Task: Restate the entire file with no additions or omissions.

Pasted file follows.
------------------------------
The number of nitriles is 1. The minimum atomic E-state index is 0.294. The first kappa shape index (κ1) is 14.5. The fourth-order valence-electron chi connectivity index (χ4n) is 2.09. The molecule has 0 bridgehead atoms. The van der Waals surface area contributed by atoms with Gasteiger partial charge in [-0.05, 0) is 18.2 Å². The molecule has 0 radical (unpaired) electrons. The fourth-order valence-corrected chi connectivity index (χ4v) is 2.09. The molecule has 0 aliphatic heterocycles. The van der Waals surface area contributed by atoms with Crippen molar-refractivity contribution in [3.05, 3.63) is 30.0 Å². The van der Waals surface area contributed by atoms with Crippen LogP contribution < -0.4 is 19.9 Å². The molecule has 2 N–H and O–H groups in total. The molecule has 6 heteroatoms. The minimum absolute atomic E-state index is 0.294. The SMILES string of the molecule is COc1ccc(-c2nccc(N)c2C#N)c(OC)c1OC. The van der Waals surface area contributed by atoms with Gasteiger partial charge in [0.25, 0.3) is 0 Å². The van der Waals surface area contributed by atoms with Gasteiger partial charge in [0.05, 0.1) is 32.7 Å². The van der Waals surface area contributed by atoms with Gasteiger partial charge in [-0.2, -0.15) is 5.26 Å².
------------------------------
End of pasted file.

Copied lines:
The number of nitriles is 1. The minimum atomic E-state index is 0.294. The first kappa shape index (κ1) is 14.5. The fourth-order valence-electron chi connectivity index (χ4n) is 2.09. The molecule has 0 bridgehead atoms. The van der Waals surface area contributed by atoms with Gasteiger partial charge in [-0.05, 0) is 18.2 Å². The molecule has 0 radical (unpaired) electrons. The fourth-order valence-corrected chi connectivity index (χ4v) is 2.09. The molecule has 0 aliphatic heterocycles. The van der Waals surface area contributed by atoms with Crippen molar-refractivity contribution in [3.05, 3.63) is 30.0 Å². The van der Waals surface area contributed by atoms with Crippen LogP contribution < -0.4 is 19.9 Å². The molecule has 2 N–H and O–H groups in total. The molecule has 6 heteroatoms. The minimum absolute atomic E-state index is 0.294. The SMILES string of the molecule is COc1ccc(-c2nccc(N)c2C#N)c(OC)c1OC. The van der Waals surface area contributed by atoms with Gasteiger partial charge in [0.25, 0.3) is 0 Å². The van der Waals surface area contributed by atoms with Gasteiger partial charge in [0.05, 0.1) is 32.7 Å². The van der Waals surface area contributed by atoms with Gasteiger partial charge in [-0.2, -0.15) is 5.26 Å².